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Shayel

Using global variables - really so bad?

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Hi
Ill give you an example.

g_SoundSystem;
class Game
{
  sf::RenderWindow screen;
  State* CurrentState;
public:
  void Start()
  {
     CurrentState->Logic();
  }
};

class Level1
{
  Player player;
public:
  void Logic()
  {
    if(something) g_SoungSystem->Play("shot.wav");
  }
}

CurrentState=new Level1();


I heard that global variables are bad.. but what is the other way to use things like "Soundsystems" etc. g_SoundSystem has to be global so i can use it from any place in the program. I was also thinking about setting flags in certain points but that would also require global access. In other words: Can you help me in understanding how to replace globals?

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Don't use global variables, if you really want to use a variable alot, you can create it in your main and pass through to functions that need it.

 

Well, in a small project some global variable won't cause any problem, but you can avoid it and in a bigger project it's pretty unreadable.

Better forget global variables as early as possible and always searching the way to use every variable in the smallest scope that possible.

Edited by Melkon

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I learned in the past one simple answer to your question: it's much more readable!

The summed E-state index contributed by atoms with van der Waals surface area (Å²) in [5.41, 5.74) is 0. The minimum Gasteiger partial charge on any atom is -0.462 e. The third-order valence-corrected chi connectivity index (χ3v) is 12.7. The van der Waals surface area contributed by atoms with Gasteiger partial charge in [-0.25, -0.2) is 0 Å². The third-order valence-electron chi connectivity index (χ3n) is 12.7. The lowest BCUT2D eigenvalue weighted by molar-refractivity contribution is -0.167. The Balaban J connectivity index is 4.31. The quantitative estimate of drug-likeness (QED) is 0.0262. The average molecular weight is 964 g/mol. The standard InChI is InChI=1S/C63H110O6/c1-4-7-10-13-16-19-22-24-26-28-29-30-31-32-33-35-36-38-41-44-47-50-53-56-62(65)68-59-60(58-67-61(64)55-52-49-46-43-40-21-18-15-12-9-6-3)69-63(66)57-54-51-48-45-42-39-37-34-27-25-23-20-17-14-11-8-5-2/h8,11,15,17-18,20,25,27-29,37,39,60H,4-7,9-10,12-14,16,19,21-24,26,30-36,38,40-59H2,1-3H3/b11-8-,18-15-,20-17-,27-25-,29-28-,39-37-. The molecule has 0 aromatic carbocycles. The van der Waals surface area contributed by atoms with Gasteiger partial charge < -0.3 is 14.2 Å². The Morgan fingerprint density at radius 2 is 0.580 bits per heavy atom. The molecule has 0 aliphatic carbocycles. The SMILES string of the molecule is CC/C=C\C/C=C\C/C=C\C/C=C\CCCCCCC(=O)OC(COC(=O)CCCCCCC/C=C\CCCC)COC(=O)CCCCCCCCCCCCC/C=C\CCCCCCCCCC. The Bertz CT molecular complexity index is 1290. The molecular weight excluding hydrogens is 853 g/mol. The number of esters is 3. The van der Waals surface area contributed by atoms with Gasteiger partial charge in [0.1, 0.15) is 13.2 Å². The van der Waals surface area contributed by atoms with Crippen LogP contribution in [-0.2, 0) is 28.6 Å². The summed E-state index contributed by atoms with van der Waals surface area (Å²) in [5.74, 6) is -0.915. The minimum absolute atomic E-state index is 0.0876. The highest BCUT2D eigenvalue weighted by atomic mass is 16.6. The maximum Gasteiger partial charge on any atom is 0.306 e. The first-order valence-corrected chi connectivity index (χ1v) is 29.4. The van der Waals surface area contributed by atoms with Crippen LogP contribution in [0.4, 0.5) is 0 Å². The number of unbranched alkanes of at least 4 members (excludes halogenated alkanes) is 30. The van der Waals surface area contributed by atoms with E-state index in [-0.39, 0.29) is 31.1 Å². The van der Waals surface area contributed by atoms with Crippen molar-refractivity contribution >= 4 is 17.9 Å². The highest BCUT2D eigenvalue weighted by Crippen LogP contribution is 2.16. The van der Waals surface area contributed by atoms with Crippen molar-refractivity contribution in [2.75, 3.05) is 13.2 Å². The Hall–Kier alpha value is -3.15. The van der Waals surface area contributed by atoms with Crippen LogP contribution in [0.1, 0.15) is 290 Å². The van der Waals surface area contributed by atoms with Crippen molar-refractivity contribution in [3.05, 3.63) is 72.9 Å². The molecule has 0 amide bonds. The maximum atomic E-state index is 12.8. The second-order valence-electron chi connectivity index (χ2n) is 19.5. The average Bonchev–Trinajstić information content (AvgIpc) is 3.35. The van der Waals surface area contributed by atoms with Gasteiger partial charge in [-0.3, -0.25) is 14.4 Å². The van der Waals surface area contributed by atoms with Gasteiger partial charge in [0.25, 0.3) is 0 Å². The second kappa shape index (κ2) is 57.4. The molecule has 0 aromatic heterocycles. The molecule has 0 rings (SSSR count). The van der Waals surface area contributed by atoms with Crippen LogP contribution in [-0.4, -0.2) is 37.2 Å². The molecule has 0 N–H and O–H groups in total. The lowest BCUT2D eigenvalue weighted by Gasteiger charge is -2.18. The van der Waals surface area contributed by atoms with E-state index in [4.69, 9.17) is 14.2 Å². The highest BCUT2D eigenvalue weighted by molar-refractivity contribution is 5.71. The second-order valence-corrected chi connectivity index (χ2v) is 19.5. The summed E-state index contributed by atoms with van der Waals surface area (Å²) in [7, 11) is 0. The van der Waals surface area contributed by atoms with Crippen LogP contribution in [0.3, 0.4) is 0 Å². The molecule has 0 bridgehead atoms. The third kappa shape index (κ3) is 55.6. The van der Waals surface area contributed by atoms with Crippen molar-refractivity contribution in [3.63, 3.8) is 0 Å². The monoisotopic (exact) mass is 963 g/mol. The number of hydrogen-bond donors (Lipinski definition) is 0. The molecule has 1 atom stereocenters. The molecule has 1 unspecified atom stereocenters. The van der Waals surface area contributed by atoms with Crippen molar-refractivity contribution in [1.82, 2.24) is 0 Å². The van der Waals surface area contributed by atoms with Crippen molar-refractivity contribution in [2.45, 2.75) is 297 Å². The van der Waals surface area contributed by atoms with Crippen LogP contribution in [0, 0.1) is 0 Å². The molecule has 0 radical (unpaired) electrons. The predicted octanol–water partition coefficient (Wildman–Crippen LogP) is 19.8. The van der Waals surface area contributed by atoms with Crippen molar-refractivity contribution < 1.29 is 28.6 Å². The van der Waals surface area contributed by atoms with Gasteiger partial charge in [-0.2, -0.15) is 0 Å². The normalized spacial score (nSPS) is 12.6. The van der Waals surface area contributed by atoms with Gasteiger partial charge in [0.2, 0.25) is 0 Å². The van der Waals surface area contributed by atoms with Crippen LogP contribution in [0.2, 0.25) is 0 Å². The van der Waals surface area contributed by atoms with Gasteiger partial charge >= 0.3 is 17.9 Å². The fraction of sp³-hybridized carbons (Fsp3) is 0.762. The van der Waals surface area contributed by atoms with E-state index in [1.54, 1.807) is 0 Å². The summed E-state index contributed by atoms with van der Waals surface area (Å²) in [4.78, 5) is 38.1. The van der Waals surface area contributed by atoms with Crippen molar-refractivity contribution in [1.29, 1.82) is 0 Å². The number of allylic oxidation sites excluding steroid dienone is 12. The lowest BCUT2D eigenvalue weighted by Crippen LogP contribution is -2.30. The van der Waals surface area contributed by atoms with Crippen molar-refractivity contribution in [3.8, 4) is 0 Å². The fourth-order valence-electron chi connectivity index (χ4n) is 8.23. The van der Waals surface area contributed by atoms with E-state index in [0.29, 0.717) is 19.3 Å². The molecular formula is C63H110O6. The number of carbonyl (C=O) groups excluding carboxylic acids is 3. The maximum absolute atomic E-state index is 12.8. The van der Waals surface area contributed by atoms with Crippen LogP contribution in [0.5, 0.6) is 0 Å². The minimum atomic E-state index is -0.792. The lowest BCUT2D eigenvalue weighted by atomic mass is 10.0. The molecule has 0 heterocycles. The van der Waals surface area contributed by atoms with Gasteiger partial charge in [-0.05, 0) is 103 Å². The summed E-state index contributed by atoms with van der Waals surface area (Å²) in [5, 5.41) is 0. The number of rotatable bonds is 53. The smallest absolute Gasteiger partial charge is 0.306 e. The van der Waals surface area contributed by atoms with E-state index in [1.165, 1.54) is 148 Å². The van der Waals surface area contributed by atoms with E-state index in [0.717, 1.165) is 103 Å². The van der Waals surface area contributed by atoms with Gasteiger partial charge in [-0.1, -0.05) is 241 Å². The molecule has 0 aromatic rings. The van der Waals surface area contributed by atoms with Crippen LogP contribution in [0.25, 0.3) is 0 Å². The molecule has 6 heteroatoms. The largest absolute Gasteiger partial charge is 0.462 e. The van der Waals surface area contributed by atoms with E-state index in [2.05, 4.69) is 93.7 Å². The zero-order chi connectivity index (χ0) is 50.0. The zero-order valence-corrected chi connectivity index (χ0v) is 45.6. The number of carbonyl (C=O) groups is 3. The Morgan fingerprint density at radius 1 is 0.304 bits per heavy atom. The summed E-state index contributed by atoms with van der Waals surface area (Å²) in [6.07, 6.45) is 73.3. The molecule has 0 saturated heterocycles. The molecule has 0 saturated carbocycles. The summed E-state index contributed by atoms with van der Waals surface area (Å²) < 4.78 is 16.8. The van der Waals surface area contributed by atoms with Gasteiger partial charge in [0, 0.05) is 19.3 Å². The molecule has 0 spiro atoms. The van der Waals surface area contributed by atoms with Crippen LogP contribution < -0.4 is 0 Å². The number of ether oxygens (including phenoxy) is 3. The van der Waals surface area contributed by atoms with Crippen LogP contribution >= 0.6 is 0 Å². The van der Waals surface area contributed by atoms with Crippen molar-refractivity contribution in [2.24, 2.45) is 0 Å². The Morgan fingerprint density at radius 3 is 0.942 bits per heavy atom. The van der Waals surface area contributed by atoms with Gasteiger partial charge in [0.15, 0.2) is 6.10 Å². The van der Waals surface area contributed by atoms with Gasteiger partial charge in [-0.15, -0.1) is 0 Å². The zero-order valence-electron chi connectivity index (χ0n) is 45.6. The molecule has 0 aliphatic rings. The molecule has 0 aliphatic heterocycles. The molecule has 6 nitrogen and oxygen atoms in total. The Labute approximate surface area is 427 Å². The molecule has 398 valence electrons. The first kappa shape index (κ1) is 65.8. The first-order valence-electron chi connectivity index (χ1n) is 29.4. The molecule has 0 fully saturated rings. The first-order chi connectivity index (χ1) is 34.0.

of course it would be no problem to use global variables for any kind of problems but the simple thing is how bigger your program grow how bigger grow the amount of time you need to repair/add or change something in a proper way!

but if you cannot read your program properly e.g. After 2 years you will run crazy! The same is with singletons, in my eyes the better global variable but unfortunately still the same. In the end it is your decision, perhaps you have some serious reason to use them, then use it. You are free in your decision^^.

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Really having a few globals hanging around is not so bad, especially if they are in their own namespace and there aren't *too many*.

 

So if you have a few "big objects" which you want global instances lying around, then use globals, it's not really a problem.

 

The problem really starts when:

 

* The maintenance programmer can't tell which variables are globals / members / locals etc, easily

* There is so much unstructured global state that it becomes easy to get "stale data" bugs.

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An important question here is: does the global have a state that can be changed anywhere in the program? I suspect that a sound system would have state. Such globals are much more difficult to debug, because the problem can be anywhere in the code base, or even worse, the result of multiple lines of code that are widely separated.